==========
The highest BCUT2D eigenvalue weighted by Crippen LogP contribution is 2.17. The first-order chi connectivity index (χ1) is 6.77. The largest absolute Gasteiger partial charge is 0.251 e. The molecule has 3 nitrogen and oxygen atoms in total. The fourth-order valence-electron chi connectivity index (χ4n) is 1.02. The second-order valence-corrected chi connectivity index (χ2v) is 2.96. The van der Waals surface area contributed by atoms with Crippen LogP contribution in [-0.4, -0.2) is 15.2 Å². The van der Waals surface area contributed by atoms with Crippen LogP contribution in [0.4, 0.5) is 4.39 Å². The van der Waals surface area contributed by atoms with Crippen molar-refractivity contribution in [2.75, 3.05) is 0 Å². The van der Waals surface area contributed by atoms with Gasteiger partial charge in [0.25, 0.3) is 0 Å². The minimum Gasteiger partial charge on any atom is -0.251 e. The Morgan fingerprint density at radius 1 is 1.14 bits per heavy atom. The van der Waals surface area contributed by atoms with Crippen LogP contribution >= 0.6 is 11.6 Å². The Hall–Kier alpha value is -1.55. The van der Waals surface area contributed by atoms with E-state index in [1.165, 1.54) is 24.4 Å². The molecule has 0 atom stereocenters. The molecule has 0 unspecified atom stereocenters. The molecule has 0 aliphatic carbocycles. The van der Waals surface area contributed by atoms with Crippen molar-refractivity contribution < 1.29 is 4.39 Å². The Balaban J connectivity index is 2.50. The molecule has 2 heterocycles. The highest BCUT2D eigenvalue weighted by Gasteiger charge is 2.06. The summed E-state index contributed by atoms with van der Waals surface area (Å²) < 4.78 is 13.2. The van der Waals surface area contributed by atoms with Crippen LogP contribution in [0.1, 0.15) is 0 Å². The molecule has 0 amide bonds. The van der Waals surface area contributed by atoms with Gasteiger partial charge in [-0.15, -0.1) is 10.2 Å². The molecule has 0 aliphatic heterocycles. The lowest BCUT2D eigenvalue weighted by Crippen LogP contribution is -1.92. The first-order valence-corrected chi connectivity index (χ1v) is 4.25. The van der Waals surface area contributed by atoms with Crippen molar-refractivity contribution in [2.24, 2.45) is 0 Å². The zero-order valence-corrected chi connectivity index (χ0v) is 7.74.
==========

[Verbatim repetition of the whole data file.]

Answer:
The highest BCUT2D eigenvalue weighted by Crippen LogP contribution is 2.17. The first-order chi connectivity index (χ1) is 6.77. The largest absolute Gasteiger partial charge is 0.251 e. The molecule has 3 nitrogen and oxygen atoms in total. The fourth-order valence-electron chi connectivity index (χ4n) is 1.02. The second-order valence-corrected chi connectivity index (χ2v) is 2.96. The van der Waals surface area contributed by atoms with Crippen LogP contribution in [-0.4, -0.2) is 15.2 Å². The van der Waals surface area contributed by atoms with Crippen LogP contribution in [0.4, 0.5) is 4.39 Å². The van der Waals surface area contributed by atoms with Crippen molar-refractivity contribution in [2.75, 3.05) is 0 Å². The van der Waals surface area contributed by atoms with Gasteiger partial charge in [0.25, 0.3) is 0 Å². The minimum Gasteiger partial charge on any atom is -0.251 e. The Morgan fingerprint density at radius 1 is 1.14 bits per heavy atom. The van der Waals surface area contributed by atoms with Crippen LogP contribution >= 0.6 is 11.6 Å². The Hall–Kier alpha value is -1.55. The van der Waals surface area contributed by atoms with E-state index in [1.165, 1.54) is 24.4 Å². The molecule has 0 atom stereocenters. The molecule has 0 unspecified atom stereocenters. The molecule has 0 aliphatic carbocycles. The van der Waals surface area contributed by atoms with Crippen molar-refractivity contribution < 1.29 is 4.39 Å². The Balaban J connectivity index is 2.50. The molecule has 2 heterocycles. The highest BCUT2D eigenvalue weighted by Gasteiger charge is 2.06. The summed E-state index contributed by atoms with van der Waals surface area (Å²) < 4.78 is 13.2. The van der Waals surface area contributed by atoms with Crippen LogP contribution in [0.1, 0.15) is 0 Å². The molecule has 0 amide bonds. The van der Waals surface area contributed by atoms with Gasteiger partial charge in [-0.15, -0.1) is 10.2 Å². The molecule has 0 aliphatic heterocycles. The lowest BCUT2D eigenvalue weighted by Crippen LogP contribution is -1.92. The first-order valence-corrected chi connectivity index (χ1v) is 4.25. The van der Waals surface area contributed by atoms with Crippen molar-refractivity contribution in [2.24, 2.45) is 0 Å². The zero-order valence-corrected chi connectivity index (χ0v) is 7.74.